- The Eco-Atkins diet, a plant-protein based variation of the traditional Atkins diet, could aid in weight loss and cholesterol reduction.
- The research, conducted by Dr. David J.A. Jenkins and his team, aimed to adapt the high-protein, low-carb principles of the Atkins diet into a healthier form that could promote lower cholesterol and reduce other heart disease risk factors.
- Participants in the study were divided into two groups; one followed a plant-based protein diet, and the other a high-carb, lacto-ovo vegetarian diet. Both groups saw identical weight loss, yet the plant-based diet group saw a more significant reduction in LDL (“bad” cholesterol) levels.
- While promising, the study leaves some questions unanswered, such as how reductions in risk factors will lead to less disease, how well the general population will adhere to the diet, and the diet’s long-term sustainability due to its reliance on gluten and soy as primary protein sources.
- Despite some concerns about the diet’s monotony and reliance on gluten and soy, nutritionists generally agree that the Eco-Atkins has no significant disadvantages and could be a healthier alternative to other low-carb diets.
A new study suggests that a plant-protein based variation of the widely followed Atkins diet not only aids in weight loss but also reduces cholesterol levels.
Discover the ‘Eco-Atkins’ Diet
In line with this new dietary approach, commonly known as the ‘Eco-Atkins’ diet, there seems to be a considerable metabolic improvement within just two weeks. This opens up a potential option for diet plans particularly aimed at heart disease reduction and diabetes management, based on the study led by Dr. David J.A. Jenkins.
The Atkins diet, popular for its high-fat, high-protein content, has often been under scrutiny for going against traditional nutritional advice that leans towards lower saturated fat and low cholesterol diets for treating cardiovascular diseases.
Creating a Heart-Healthy Atkins Diet
The aim of the investigation by Jenkins and his team was to retain the fundamental high-protein, low-carb principle of the Atkins diet, but in a healthier way that could promote lower cholesterol and reduce other risk factors for heart disease.
Participants in the study comprised 44 overweight individuals with proven high cholesterol. They were divided into two groups; one following a plant-based protein diet complete with vegetable oil, gluten, soy, nuts, fruits, vegetables, and cereals, and the other, a high-carb, lacto-ovo (only dairy and eggs) vegetarian diet.
The Impact of a Plant-Based Atkins Diet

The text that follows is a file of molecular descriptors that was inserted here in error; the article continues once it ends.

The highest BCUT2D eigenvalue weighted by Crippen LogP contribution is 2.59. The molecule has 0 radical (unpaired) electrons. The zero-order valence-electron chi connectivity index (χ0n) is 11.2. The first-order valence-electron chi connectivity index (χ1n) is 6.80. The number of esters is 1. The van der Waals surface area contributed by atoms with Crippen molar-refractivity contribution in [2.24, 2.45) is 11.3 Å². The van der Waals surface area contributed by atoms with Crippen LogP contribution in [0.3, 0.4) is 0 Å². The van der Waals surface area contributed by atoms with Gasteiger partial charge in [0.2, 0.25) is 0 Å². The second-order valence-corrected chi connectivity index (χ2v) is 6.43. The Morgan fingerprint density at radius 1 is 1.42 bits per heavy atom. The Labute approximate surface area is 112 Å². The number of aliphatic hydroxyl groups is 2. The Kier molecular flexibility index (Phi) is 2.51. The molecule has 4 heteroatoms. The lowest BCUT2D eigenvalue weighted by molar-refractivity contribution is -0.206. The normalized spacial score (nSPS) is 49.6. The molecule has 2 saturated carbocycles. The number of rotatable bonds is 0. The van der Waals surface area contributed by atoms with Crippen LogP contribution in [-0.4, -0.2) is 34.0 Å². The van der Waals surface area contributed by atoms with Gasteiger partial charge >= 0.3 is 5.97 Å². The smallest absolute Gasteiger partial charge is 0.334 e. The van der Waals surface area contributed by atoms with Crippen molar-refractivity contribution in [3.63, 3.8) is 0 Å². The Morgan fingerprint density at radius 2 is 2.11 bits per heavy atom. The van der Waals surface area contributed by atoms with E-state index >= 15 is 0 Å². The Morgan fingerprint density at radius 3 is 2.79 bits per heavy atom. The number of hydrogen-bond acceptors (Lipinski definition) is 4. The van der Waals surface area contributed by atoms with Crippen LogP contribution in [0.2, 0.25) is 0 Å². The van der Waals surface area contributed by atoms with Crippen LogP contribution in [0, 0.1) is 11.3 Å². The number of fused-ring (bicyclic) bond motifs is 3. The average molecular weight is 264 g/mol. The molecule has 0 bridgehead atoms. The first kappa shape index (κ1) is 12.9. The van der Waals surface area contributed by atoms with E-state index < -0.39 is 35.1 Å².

Interestingly, participants from both groups lost an identical amount of weight, approximately 8.8 pounds. However, a 0.6 percent more significant reduction in LDL (the “bad” cholesterol) was observed in the individuals who consumed more plant-based proteins. Other improvements were noted in terms of overall cholesterol, ratios of proteins binding to fats, and blood pressure.
Regardless, the study leaves several key queries unanswered, including the degree to which reductions in risk factors will lead to less disease, whether cholesterol-lowering will assist with other risk factors such as insulin resistance, and the most significant query: how well regular people – who are not part of strictly controlled trials – will be able to adhere to the diet.
Experts Discuss the Eco-Atkins Approach
Some observers have remarked that while the study offers valuable insights, it could benefit from more comprehensive research. Marianne Grant, a registered dietitian, suggested that while the diet isn’t necessarily as low-carb as other options, it’s not fundamentally flawed. She emphasized how the Eco-Atkins diet is far superior to other low-carb diets, given its recommendation to include nuts, fruits, vegetables and to maintain portion control.
A few other nutritionists have also shared their views about the Eco-Atkins diet, with concerns mainly regarding its long-term sustainability due to its primary protein sources being gluten and soy. However, there’s general agreement that the approach provides no real disadvantages, aside from potentially becoming monotonous.
For beginners embarking on the Eco-Atkins journey, various mainstream products, like veggie burgers or protein-rich low-carb bread could make the transition easier.
This study was jointly supported by the Canadian government, a Canadian food distributor, and a company that produces soy foods.
For more about healthy eating, you can visit the page of the American Dietetic Association.